Wednesday, June 7, 2017

Indoors Navigation Robot ("Driving Drawers") Post 2

This post is about the path planning algorithm for the robot.

Because the robot is a non-holonomic, non-radially symmetric, non-zero turn radius type of vehicle, the path planning problem was fairly difficult.

I was struggling to find a readymade solution to the following problem: plot a curve between obstacles, with a constraint on the sharpest allowable curvature in the path.

For a setting with no obstacles, with a minimum turn radius specified, and where starting and ending state are specified as coordinate and angle in 2D space, I found Reeds-Shepp, which was already implemented in Python on GitHub. Curves

I briefly considered using Rapidly Exploring Random Trees to search for solutions in this problem space, but decided on something different instead after reading some literature and testing some code. I think some of the variants I've seen published of RRTs would work nicely, but I didn't want to implement them in Python from scratch. Two repositories I looked at when making this decision:

I decided to go with A* for search. To prepare my problem for that, I first discretized the map of obstacles (represented by polygons) using a visibility graph. I built the visibility graph using another Python repository pyvisgraph. I spent several days hunting down bugs in the code, coming up with one case of rounding error and one case of logical error that were causing problems in my setup. I opened up a few "Issues" through the GitHub portal and the author will be able to fix them. I considered doing a pull request but for just a few lines of code like that I figured the Issues would suffice. After fixing the bugs I provided support for interior polygons and adding obstacles to the visibility graph without recomputing, so I guess I should probably clean it all up and do a real pull request eventually.

I also had to discretize the robot angle at this point. I decided to go with 4 of what I called 'cones': North, East, South, West. The code has this parameter as K, so I call them K-cones (you can just as easily specify five cones, but then they can be harder to refer to casually when describing the solution). Since Reeds-Shepp takes in an exact angle, when computing the cost of a path from (start point, start cone), to (goal point, goal cone), I try all four combinations of clockwise and counterclockwise limits of the start cone and goal cone. Then I take the worst score and use that as the cost. Paths intersecting the obstacle map are ignored in this step, so they don't count towards the concept of the worst score.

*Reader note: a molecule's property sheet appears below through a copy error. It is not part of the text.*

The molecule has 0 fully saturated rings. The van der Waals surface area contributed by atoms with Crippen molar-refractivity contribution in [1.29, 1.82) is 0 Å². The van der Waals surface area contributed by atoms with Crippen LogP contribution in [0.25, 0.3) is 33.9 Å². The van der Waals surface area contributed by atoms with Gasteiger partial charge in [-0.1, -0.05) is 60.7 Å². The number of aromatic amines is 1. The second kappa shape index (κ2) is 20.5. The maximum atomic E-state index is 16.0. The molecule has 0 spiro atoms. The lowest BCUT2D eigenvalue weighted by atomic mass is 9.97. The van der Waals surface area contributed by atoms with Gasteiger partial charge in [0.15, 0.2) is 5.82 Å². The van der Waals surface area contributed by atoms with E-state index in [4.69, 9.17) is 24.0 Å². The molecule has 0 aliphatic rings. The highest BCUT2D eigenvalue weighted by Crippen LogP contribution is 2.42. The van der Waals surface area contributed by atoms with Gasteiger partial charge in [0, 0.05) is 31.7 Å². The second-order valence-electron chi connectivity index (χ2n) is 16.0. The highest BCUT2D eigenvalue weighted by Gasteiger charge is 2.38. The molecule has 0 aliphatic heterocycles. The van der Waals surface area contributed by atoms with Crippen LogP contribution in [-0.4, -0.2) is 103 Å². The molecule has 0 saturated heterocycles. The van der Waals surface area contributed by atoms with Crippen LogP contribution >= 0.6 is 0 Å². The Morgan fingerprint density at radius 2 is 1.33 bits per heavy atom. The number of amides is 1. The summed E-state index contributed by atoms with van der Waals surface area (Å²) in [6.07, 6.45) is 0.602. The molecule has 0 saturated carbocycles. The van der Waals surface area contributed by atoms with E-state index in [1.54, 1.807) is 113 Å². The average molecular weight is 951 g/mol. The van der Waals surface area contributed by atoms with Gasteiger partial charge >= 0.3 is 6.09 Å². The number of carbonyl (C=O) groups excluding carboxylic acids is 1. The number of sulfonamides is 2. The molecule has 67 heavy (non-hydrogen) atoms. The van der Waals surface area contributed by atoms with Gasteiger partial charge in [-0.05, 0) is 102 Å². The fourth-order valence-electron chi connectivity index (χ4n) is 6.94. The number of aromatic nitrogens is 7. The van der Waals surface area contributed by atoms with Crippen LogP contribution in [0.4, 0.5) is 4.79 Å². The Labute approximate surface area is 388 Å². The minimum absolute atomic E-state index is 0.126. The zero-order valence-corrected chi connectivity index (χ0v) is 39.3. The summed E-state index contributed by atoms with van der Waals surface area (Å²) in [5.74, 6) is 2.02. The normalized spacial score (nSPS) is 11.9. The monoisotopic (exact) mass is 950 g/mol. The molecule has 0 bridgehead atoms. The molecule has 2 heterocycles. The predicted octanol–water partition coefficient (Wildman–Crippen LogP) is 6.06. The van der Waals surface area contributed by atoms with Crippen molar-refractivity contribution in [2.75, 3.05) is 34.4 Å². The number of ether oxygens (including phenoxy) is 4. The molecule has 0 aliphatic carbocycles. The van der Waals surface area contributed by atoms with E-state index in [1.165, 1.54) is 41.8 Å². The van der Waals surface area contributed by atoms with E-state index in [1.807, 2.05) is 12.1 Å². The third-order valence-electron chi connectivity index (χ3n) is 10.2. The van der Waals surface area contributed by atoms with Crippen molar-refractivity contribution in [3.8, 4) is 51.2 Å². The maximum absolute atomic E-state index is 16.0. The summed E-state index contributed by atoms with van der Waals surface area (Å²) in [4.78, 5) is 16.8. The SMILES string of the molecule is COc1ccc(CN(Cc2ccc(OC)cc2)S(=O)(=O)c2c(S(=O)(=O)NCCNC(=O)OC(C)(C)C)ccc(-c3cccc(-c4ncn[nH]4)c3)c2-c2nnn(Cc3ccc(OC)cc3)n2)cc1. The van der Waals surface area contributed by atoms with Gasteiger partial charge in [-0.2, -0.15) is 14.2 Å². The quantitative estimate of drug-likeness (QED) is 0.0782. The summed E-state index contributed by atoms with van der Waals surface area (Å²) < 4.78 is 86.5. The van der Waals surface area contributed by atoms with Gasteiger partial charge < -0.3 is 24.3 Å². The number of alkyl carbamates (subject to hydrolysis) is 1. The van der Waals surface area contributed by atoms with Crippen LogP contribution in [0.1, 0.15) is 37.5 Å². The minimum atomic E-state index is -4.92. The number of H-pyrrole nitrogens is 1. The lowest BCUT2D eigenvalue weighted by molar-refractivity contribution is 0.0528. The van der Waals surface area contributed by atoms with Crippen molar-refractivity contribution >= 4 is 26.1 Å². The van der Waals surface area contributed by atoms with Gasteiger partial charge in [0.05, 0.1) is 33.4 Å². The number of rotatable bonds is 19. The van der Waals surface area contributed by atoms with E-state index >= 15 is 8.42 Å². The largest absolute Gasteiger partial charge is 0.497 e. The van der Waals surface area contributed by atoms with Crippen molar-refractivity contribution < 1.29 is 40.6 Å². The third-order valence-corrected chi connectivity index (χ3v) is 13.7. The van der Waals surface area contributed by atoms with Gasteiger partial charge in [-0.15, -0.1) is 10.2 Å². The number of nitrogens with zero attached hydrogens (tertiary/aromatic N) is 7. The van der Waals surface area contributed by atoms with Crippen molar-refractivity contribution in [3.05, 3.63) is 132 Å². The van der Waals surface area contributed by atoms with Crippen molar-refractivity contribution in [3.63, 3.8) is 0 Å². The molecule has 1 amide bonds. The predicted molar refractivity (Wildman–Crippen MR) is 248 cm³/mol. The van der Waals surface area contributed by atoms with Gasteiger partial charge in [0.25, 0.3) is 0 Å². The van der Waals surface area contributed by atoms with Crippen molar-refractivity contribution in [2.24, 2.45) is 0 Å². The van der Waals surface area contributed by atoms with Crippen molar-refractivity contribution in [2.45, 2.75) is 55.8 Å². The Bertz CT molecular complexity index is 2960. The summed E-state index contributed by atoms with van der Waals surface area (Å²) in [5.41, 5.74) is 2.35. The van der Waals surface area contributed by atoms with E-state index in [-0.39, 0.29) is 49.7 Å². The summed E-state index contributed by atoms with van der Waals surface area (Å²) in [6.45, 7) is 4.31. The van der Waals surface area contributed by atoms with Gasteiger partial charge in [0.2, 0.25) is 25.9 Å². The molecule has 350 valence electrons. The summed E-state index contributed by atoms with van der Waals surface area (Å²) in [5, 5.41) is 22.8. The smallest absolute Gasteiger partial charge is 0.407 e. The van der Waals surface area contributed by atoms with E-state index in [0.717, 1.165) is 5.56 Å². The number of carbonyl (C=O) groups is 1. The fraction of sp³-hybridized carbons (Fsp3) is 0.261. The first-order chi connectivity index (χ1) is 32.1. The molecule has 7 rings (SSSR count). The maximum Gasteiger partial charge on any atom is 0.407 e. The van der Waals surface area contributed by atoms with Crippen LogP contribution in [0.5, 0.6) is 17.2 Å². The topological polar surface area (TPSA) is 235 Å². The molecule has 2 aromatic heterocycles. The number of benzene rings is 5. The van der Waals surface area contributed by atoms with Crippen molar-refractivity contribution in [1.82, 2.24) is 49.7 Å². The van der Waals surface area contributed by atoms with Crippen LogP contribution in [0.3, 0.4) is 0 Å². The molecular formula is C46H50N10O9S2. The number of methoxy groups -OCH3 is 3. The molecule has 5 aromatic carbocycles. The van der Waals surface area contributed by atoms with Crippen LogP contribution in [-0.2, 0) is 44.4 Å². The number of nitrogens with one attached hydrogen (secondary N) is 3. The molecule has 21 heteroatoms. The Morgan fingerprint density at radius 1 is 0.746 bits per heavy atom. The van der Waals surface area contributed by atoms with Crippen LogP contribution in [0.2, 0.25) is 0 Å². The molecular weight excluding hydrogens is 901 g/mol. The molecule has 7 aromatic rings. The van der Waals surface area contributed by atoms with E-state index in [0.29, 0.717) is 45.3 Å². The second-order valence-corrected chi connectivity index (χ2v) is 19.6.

Then I searched over this space with A*, and found solutions in the form of a list of (location, cone). But to resolve this into a navigable path still required resolving the cones (North, East, South, West) into angles. If there are n steps in the path, and we choose to sample d regularly spaced angles within a cone to find the best overall path length, then the size of the space is d raised to the power n. It isn't easy or necessarily possible to make n any smaller than it already is--so keep d small. I found that even for d=2 (checking just the most clockwise and counterclockwise limit of the cone) could find a solution. The difference between best total path length found were minimal anyhow.

I used Shapely to handle geometry related tasks like union-ing polygons together, checking for intersections, and so forth. I used matplotlib for drawing things to the screen.

You had to read all that, so here are some pictures!

An example solution after the angles have been resolved.

An easy solution, where the goal is immediately reached from the start point with a single Reeds-Shepp curve.

Here's a messy picture of all the edges in the graph for a particular setup. The pink things represent the cones.

This picture that I saved at some point in my work represents paths from points on the visibility graph that intersect the walls of this empty room. The intersecting sections are shown in red.
The strongest thing I can say for my hacked together system, "A* over Reeds-Shepp with K-Cones" is that is seems to work in all the cases I need it to work. I can't say anything about the optimality of the solution or even about whether a solution will be found if it exists. Computing the visibility graph and edge costs on the visibility graph when expanded for the 4 cones on each point takes about ten seconds on my laptop, for what that is worth. It can be saved and reloaded for future use, assuming the obstacle map hasn't changed.